Second Opinion: Do you really need that operation?
Until hospitals lose their exaggerated local-hero image waiting lists will remain as intractable as ever
It’s safer to ask is the title of a HSE leaflet advising all patients to ask questions such as: “What are the different treatments for this condition and how will this treatment help me?” A better question, not in the leaflet, might be: “How do you decide when to refer me to a consultant?”
The Health Information and Quality Authority (Hiqa) recently published three health technology assessments (HTAs) of scheduled, or elective, surgical procedures, showing many people are inappropriately referred for hospital treatment. These HTAs advise on when people should be referred to a hospital within the publicly funded healthcare system.
Demand for hospital services far exceeds available capacity. There are almost 50,000 people waiting for more than 100 elective medical and surgical procedures including varicose vein surgery, tonsillectomy and cataract surgery.
Although the HSE’s Elective Surgery Programme aims to “provide the right procedure for the right patient at the right time in the right way”, rates for surgical procedures vary across the four HSE regions. This means that either some patients are having unnecessary procedures or others are not getting the surgical treatment they need when they need it.
The effectiveness of any procedure is limited unless undertaken within strict clinical guidelines. According to Hiqa, all interventions should offer significantly more benefits than harm, and patients most likely to benefit should be clearly identified.
Surely this happens already and nobody is offered a procedure that might do more harm than good? Not so. The UK Audit Commission has estimated that about 250 common hospital procedures are of limited clinical value to many patients. In Ireland, Hiqa has just begun to assess the value of common elective procedures and has produced HTAs for cataract surgery, varicose veins and tonsillectomy.
The HTA for varicose vein surgery shows that, although these are a common health problem in western populations with as many as one in four affected, there are no standardised referral criteria that are routinely used to prioritise such referrals. In most cases, varicose veins are unlikely to cause harm even if they look unsightly.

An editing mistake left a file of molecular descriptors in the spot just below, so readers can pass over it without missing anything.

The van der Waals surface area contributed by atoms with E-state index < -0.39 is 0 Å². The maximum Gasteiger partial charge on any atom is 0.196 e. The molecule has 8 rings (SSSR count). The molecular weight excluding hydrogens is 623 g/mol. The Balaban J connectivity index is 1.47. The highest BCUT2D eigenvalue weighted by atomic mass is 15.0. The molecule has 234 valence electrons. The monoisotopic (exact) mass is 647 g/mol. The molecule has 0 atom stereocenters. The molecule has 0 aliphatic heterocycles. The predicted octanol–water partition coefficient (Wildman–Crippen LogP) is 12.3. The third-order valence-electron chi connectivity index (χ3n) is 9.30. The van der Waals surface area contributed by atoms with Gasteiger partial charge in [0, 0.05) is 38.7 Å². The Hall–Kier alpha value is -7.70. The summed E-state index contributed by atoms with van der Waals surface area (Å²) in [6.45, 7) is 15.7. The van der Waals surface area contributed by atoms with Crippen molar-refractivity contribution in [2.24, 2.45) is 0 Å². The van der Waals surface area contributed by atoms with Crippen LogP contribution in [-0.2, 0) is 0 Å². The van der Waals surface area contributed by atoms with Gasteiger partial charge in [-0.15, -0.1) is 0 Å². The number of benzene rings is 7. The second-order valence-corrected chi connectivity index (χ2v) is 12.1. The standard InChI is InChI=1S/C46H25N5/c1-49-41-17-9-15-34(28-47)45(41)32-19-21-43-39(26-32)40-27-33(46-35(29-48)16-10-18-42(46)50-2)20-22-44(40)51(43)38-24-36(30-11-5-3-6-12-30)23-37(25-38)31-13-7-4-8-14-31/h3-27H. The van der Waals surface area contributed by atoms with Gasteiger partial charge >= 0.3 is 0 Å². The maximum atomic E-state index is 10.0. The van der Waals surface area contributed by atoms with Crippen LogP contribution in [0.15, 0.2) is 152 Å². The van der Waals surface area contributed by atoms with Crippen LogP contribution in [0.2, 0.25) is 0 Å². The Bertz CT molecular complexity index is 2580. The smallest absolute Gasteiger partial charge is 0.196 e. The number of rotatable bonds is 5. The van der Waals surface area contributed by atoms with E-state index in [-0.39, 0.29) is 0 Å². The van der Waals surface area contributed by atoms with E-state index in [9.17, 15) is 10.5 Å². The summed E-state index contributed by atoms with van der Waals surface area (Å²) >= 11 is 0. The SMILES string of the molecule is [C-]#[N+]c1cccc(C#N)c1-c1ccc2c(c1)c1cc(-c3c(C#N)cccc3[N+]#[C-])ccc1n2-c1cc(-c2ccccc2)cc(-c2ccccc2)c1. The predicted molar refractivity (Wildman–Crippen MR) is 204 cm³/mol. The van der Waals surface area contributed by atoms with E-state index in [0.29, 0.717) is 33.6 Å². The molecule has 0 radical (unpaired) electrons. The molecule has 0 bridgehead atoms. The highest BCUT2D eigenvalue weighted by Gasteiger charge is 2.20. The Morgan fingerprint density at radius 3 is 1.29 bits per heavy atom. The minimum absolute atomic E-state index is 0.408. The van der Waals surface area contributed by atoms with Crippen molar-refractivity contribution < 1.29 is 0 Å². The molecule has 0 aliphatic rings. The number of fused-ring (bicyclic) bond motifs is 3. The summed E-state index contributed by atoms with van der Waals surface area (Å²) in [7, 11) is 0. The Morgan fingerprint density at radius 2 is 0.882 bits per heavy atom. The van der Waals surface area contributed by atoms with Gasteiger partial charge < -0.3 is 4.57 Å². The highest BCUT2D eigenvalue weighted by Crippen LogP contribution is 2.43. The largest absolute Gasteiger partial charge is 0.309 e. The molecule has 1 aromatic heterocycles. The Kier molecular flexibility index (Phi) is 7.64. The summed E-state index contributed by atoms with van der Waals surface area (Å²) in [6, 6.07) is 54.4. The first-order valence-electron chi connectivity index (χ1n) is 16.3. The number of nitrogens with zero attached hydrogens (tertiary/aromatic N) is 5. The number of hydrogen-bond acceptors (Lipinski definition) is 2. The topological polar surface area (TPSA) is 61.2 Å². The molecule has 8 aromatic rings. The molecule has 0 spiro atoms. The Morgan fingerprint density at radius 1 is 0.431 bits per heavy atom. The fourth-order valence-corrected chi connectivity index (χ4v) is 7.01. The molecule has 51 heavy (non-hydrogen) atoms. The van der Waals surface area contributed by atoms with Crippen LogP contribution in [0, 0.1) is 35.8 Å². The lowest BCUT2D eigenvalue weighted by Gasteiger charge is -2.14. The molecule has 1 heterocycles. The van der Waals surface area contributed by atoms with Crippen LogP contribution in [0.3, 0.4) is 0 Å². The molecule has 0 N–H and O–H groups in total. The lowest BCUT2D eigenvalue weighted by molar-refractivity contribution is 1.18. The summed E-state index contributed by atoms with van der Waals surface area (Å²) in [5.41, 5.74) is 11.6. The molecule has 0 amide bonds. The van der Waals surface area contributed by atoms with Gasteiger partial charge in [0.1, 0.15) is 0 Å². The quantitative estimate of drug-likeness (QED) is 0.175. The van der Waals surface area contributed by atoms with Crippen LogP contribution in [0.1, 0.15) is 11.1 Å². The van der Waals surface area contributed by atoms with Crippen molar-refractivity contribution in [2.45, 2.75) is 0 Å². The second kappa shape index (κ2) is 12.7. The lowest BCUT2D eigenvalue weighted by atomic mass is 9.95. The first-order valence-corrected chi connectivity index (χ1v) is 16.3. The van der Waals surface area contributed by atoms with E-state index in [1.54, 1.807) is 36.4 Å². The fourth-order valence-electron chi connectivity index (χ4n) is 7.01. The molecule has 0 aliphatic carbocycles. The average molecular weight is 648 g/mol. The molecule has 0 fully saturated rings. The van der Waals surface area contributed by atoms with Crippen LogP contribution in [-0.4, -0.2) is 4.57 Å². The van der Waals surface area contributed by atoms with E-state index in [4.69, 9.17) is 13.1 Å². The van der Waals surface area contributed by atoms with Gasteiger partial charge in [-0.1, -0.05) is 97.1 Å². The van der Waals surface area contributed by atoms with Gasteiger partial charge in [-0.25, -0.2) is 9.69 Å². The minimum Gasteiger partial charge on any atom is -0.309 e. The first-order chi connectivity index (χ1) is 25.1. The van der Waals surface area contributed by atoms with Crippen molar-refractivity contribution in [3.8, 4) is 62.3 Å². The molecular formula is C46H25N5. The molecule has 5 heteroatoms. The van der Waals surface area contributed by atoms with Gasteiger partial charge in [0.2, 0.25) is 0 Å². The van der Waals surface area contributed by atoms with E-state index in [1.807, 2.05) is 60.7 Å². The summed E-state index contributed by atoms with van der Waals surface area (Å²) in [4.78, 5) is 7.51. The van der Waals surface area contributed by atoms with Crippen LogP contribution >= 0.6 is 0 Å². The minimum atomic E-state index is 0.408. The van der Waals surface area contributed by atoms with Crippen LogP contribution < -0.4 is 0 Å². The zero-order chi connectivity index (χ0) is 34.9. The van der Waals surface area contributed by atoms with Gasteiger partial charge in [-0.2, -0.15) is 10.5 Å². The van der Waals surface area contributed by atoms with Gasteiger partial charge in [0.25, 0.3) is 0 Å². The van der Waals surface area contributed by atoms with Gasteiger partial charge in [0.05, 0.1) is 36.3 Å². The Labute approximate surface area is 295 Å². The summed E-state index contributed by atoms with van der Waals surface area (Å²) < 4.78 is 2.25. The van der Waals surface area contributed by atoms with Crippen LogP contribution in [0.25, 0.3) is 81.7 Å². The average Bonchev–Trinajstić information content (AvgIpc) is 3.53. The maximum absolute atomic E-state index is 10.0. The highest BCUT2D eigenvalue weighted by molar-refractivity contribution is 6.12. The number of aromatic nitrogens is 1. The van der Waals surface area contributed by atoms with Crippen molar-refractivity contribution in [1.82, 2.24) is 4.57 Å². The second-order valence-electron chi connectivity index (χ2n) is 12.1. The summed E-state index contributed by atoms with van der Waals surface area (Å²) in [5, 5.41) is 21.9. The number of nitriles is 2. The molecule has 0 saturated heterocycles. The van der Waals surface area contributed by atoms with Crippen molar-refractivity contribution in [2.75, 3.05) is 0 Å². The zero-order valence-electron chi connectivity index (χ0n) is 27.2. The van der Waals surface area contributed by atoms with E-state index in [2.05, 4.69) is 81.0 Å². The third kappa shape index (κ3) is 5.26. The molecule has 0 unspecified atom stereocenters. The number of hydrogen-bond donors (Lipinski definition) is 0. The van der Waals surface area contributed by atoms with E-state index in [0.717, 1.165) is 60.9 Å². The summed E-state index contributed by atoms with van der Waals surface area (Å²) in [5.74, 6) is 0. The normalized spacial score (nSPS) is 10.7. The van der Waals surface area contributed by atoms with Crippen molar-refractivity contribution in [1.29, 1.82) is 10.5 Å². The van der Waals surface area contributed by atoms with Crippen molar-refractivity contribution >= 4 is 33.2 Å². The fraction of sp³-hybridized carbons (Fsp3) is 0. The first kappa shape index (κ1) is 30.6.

There is no Irish data on the cost-effectiveness of treatment. Accurate data for the average waiting time for an outpatient appointment is unavailable. There is a lack of data on the severity of varicose vein disease in those referred for outpatient review. Almost 3,500 varicose vein treatments are performed annually at a cost of more than €8 million. The majority (98 per cent) of those undergoing varicose vein procedures do not have significant complications such as inflammation or ulceration. Are they being performed for cosmetic reasons? Who knows? Not the taxpayer, that’s for sure.
Hiqa concludes that the presence of varicose veins does not in itself indicate a need for surgery and patients who are seeking treatment for primarily cosmetic reasons should not be referred. A 30 per cent reduction in referrals would get rid of waiting lists in one year.
The HTAs for cataract surgery (12,000 procedures a year, costing €2.6 million) and tonsillectomy (3,500 procedures a year, costing €11 million) found similar problems: no published data for waiting times; no standardised criteria to prioritise referrals; unnecessary outpatient appointments; and a lack of clarity on what thresholds are used and how consistently they are applied.
Cataracts and frequent tonsillitis do not in themselves indicate the need for surgery. A significant minority of people referred are not suitable for surgery. Bet- ween 2005 and 2011 almost 40 per cent of all outpatients were referred back to their GP without treatment or further tests.
Large numbers, up to 60 per cent in one hospital, do not attend their outpatient appointment. What a way to run a healthcare system. It is no wonder waiting lists are intractably long.
At the heart of the waiting list problem lurks the question: What are hospitals for? In an ideal world their job is to provide cost-effective procedures that cannot be provided by primary care.
In practice they mean much more to citizens, who think they are always lifesavers. Citizens are loyal to their local hospitals. Are patients referred because that is what they expect even if the treatment is unlikely to be beneficial? Do patients believe they have not received a good service unless they are referred to a consultant? Do citizens generally think hospital care is more sophisticated and, therefore, better than primary care?
I suspect the answer to these questions is yes because we are conditioned to think in this way. Until hospitals lose their exaggerated local hero image, waiting lists will remain as intractable as ever.